Book Title: The First Binding
Author: R.R. Virdi
Genre: Epic Fantasy
Source: A hardcover copy from the publisher. Thank you to Jenna Petts and Gollancz. My review is honest.
Goodreads, Amazon UK
Plot: All legends are born of truths. And just as much lies. These are mine. Judge me for what you will. But you will hear my story first.
I buried the village of Ampur under a mountain of ice and snow. Then I killed their god. I’ve stolen old magics and been cursed for it. I started a war with those that walked before mankind and lost the princess I loved, and wanted to save. I’ve called lightning and bound fire. I am legend. And I am a monster.
My name is Ari. And this is the story of how I let loose the first evil.
Thank you to the publisher for my copy. My review is honest.
What did I think?
I've been following R.R. Virdi's inspiring journey for a while now and have been eagerly awaiting this release.
The First Binding is the first novel in a new epic fantasy series, Tales of Tremaine, infused with South Asian world-building elements, and if you've read The Name of the Wind, you will without a doubt compare the two.
I have been in a reading slump for months, basically for most of 2022, and I was worried that I wouldn't manage to tackle this 800 page book, but the opening drew me in right away, and I rarely looked up to check Twitter on my phone. That's a rarity nowadays.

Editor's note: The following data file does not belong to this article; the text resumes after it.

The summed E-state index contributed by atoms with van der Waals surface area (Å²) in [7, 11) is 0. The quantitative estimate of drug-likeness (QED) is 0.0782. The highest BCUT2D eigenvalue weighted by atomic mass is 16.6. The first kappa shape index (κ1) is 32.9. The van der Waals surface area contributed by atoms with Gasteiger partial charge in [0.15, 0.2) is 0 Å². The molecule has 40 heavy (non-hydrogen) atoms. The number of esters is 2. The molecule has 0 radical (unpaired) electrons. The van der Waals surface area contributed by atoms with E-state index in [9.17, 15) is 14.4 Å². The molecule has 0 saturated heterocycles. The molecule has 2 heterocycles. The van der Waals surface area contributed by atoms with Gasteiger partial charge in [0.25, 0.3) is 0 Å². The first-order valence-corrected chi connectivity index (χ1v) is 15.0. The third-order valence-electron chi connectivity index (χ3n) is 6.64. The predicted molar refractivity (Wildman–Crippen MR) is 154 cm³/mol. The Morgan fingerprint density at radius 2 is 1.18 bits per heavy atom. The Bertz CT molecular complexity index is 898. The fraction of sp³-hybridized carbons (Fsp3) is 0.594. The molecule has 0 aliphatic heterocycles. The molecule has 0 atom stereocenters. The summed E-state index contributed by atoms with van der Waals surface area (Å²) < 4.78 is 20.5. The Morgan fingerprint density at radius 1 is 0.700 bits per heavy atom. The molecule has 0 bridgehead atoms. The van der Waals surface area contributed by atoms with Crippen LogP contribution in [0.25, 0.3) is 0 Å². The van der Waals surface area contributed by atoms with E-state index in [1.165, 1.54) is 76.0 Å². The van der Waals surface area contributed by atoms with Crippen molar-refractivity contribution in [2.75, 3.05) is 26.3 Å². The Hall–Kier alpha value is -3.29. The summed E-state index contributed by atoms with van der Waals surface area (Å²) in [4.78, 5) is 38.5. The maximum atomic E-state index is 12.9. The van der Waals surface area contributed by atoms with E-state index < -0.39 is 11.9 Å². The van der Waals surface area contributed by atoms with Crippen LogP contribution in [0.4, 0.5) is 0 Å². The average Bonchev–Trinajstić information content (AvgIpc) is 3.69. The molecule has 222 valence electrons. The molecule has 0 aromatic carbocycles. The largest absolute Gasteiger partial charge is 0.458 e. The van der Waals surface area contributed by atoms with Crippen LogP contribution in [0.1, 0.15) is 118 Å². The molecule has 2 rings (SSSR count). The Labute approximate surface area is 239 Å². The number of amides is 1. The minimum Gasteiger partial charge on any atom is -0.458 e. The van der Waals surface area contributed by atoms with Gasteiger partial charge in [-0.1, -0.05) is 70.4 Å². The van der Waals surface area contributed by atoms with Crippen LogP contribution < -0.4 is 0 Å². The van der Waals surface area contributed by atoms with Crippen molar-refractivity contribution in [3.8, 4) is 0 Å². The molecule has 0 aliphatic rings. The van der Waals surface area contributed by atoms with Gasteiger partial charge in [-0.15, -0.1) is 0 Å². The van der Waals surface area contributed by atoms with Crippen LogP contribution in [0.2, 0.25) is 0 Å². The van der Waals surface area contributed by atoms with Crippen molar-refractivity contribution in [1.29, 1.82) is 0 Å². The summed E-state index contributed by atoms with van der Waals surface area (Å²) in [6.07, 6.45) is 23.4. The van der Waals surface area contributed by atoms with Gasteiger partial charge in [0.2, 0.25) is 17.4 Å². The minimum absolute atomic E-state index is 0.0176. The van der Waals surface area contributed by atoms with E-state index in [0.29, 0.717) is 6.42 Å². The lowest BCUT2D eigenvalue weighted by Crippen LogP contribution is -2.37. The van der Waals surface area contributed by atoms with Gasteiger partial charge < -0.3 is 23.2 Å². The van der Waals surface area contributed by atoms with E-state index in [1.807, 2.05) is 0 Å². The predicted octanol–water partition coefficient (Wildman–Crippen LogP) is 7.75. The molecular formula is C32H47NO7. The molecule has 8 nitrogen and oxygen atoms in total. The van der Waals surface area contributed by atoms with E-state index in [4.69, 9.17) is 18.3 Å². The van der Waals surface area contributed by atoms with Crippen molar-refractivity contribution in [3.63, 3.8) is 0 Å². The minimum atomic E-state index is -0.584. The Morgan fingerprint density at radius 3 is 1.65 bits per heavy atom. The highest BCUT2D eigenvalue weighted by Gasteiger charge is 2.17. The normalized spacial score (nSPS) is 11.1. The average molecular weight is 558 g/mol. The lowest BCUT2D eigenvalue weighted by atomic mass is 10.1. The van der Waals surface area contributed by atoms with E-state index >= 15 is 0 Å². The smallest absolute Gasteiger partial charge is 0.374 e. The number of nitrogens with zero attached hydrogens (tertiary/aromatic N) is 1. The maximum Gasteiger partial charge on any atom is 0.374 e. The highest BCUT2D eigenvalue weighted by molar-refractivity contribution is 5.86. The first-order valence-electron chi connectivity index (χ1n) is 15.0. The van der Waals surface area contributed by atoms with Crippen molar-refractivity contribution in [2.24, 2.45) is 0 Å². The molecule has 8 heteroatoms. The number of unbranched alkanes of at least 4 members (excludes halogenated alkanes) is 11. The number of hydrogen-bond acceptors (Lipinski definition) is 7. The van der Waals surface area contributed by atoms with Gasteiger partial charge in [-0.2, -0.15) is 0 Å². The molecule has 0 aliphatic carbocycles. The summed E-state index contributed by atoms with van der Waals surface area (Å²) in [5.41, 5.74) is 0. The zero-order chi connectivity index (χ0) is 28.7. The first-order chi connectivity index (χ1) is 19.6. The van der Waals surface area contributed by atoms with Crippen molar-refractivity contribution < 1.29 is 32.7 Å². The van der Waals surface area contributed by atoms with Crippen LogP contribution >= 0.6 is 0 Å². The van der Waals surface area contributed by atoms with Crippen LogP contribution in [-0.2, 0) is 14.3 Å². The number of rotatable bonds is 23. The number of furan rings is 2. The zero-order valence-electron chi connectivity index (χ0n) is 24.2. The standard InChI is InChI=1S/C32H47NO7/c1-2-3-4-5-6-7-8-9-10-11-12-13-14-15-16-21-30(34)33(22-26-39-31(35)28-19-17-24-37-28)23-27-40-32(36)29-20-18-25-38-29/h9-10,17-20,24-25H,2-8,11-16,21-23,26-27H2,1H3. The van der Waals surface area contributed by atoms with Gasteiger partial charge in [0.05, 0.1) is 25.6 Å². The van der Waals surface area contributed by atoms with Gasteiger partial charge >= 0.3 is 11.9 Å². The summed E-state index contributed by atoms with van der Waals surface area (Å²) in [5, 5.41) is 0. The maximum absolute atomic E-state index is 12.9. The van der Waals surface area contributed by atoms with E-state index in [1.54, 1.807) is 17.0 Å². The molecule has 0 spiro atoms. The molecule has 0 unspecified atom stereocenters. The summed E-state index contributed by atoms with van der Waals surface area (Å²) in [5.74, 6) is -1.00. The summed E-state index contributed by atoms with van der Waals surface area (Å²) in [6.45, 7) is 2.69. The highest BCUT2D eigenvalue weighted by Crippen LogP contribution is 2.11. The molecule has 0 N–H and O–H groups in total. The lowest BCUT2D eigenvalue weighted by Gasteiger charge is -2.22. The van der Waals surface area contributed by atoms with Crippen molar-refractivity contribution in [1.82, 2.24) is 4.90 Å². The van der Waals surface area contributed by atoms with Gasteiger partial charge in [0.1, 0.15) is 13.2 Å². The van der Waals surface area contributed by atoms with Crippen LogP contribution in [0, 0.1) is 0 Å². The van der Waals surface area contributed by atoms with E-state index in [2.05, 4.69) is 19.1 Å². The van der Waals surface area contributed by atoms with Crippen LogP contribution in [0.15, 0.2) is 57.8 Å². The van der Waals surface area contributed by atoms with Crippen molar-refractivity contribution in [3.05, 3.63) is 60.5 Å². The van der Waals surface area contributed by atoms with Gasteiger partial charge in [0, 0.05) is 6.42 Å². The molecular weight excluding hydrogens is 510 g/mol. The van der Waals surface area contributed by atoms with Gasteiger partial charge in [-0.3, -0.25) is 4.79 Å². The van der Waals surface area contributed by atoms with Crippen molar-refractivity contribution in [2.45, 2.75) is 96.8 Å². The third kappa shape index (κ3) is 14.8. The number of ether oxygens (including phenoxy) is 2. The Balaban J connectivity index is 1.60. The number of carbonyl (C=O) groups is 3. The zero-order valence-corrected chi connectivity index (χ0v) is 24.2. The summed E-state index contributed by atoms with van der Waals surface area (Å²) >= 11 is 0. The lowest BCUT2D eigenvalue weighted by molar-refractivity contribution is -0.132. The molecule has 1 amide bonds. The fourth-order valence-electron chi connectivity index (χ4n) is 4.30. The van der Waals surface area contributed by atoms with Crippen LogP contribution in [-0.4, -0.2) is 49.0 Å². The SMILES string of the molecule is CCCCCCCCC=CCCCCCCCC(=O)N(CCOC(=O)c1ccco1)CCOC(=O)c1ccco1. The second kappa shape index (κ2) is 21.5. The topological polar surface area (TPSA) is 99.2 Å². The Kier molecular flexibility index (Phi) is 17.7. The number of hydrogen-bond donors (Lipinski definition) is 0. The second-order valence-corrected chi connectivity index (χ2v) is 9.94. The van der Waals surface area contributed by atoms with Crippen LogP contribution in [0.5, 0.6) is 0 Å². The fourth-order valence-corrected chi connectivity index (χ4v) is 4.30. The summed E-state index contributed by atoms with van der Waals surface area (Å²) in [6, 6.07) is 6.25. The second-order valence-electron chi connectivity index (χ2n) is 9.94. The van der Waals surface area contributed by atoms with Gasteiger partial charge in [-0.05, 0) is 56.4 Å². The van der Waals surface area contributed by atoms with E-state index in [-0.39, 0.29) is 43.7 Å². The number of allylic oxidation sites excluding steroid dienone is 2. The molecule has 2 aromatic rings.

The opening and pacing in general is slow, and Virdi takes great care to build the characters, world, and plot without rushing, but at no point did I feel impatient. On the contrary, I enjoyed every single tangent Ari, the Storyteller, takes the reader on.
Virdi uses, much like Rothfuss, a frame narrative. At the beginning Ari arrives in an inn, just like Kvothe, and ends up telling his story. Told in first person, The First Binding jumps back and forth between the past and the present, but there isn't just a story within a story, several narratives are woven through the main plot, and I found all of them gripping.
The world-building and magic system are rich and immersive, and Virdi's prose is beautiful, even lyrical at times. Ari is a fascinating character, flawed, troubled, and can't keep his mouth shut, but he's also caring.
There is a magic school (of course) and I'm not a huge fan of that setting or the coming-of-age theme, but this is mostly a novel about stories and storytelling, and the emphasis lies more on the importance of found family, friendship and kindness.
I recommend The First Binding to every epic fantasy fan and am assuming that in a decade it'll be remembered as one of the cornerstones of this genre.